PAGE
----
In our 2011 issue of Illinois Super Lawyers & Rising Stars, David C. Hilliard, with Pattishall, McAuliffe, Newbury, Hilliard & Geraldson in Chicago, talked to us about how intellectual property law has evolved during his four decades-plus in the practice area. The major change? The Internet–and the Wild-West mindset that accompanied its early days.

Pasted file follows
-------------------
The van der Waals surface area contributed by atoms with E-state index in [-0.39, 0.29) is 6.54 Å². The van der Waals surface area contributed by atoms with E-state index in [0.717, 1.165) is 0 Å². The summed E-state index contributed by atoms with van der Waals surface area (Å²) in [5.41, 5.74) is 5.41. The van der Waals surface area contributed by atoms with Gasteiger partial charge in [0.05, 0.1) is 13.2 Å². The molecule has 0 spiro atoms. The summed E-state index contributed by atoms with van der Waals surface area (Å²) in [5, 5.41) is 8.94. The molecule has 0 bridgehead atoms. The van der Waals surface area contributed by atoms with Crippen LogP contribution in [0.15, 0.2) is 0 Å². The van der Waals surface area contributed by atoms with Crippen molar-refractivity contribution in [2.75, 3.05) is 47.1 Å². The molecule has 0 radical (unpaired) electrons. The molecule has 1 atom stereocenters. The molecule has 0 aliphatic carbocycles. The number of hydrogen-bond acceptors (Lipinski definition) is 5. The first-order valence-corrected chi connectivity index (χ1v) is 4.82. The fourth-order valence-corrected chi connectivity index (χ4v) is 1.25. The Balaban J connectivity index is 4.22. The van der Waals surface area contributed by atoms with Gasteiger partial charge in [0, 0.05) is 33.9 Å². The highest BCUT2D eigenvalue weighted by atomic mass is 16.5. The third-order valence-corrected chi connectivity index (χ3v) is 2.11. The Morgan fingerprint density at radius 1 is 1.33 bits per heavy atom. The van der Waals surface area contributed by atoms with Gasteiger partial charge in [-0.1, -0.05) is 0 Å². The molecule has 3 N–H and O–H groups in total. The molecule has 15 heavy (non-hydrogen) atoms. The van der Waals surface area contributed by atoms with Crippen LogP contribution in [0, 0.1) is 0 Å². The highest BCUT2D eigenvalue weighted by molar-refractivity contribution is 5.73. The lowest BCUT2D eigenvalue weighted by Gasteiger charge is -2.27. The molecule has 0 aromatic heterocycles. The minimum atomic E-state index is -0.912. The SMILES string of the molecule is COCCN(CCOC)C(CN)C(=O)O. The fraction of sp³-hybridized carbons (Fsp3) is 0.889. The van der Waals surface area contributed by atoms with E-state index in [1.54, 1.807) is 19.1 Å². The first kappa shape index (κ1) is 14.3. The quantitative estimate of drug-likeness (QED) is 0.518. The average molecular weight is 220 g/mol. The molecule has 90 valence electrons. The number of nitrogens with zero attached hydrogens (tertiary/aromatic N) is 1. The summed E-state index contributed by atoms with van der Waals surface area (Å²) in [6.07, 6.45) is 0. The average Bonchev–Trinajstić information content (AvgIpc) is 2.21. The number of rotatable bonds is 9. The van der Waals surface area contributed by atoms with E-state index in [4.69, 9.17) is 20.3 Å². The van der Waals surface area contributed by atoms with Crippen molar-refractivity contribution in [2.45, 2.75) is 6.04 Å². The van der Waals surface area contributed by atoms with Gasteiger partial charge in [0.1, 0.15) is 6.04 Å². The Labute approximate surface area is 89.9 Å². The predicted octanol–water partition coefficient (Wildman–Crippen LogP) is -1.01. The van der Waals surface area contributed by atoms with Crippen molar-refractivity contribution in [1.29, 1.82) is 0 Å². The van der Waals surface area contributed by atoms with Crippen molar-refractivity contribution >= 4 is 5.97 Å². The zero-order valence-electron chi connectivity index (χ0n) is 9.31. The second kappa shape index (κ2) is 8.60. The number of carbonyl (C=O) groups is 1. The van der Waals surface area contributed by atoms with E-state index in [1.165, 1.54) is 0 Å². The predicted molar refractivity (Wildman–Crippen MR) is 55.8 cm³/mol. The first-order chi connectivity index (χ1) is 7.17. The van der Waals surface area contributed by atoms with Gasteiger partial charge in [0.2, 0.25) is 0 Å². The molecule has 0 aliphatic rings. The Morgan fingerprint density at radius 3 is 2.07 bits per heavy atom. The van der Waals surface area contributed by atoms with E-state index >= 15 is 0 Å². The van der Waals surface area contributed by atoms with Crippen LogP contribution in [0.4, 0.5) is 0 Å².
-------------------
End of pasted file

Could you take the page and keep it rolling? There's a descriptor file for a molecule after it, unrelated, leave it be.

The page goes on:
“The Internet really has revolutionized what’s going on. Judge [Frank H.] Easterbrook wrote an article once called ‘Cyberspace and the Law of the Horse.’ He said that people thought this was like the Wild West: There was no law and they could just do whatever they wanted. He said that is like the law of the horse in the 17th century: There was no law of the horse … The courts and contracts [were] developing, but there was nothing separate for the horse. And the same thing was true for cyberspace: When this all began, people would think that they could steal someone’s identity, that they could steal their persona and do with it whatever they wanted. A great deal of litigation went into squaring this away, getting people to realize that we’re still law-abiding citizens even though it’s called cyberspace. And if you don’t, you’re going to find yourself sued and with lots of troubles.”